It’s Coming From Inside the Courthouse

Photo by Jackie Hope on Unsplash

“Recent Supreme Court rulings have threatened the rights of New Yorkers to make decisions about their own bodies and our right to protect New Yorkers from gun violence,” proclaimed New York state governor Kathy Hochul in a statement released from Albany on the first of July.

That New York State Rifle & Pistol Association, Inc. v. Bruen struck down New York state restrictions on what items its citizens can carry on their bodies, and that supporters of the Dobbs v. Jackson Women’s Health Organization decision see it as offering protection from violence, shows the inconsistencies in the very divisions entrenched by the Court.

Gerald Ford noted in a 1974 Presidential address that those realizing that “a government big enough to give you everything you want is a government big enough to take from you everything you have” are nonspecialists who “are a lot better economists than most economists care to admit.” Giving the Supreme Court outsize power to override the legislative and executive branches of government has likewise been the sort of blunder in political strategy made by the most devoted political strategists.

For partisans aiming to scare their bases into line, nothing beats a Supreme Court balanced like Humpty Dumpty on the edge of the wall of polarization between the red and blue states. The toppling of that balance has cracked what protection they gave to civil liberties on one side or the other of the culture wars. The dissipation of what Clint Eastwood called the “liberal dither over Miranda rights” has been made clear by how ignored their overruling by Vega v. Tekoh has been compared to the overturn of Roe v. Wade. And all the efforts of the kingmakers will never unscramble it.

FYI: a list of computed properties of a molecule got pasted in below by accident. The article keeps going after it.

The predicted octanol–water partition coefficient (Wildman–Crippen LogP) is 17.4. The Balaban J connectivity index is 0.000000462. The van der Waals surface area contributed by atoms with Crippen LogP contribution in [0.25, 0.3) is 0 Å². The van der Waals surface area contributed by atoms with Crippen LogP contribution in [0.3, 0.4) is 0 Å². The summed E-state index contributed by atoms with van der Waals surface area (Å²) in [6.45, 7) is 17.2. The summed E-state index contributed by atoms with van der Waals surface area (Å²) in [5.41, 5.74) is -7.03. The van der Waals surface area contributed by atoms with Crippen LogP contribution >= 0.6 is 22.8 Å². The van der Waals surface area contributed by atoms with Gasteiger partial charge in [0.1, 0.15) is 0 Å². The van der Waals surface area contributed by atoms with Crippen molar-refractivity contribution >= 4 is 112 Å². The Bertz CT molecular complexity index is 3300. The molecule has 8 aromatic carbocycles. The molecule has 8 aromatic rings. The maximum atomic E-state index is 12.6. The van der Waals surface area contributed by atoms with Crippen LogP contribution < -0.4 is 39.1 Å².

Eric Flint, a science fiction writer whose prognostications are informed by a history of hard-nosed activism, observed in 2018 that the notion that “the Supreme Court is the all-powerful institution in American politics” was disproved by its history.  “Slavery, segregation, slavish obedience to corporate welfare, grossly unconstitutional internment … are gone. Not thanks to the Supreme Court” — whose Justices consistently upheld them all — “but thanks to the struggles of the millions of men and women who fought against these injustices through the various means for mass action in a democratic society.”

The way out of the political disorder that was inevitably going to be unleashed by the Supreme Court’s essentially elitist nature lies in society routing around it, not just via more responsive and local sectors of governance but by expanding the realms of individual choice without waiting for its go-ahead.

Joel Schlosberg is a contributor to the Center for a Stateless Society ( He lives in New York.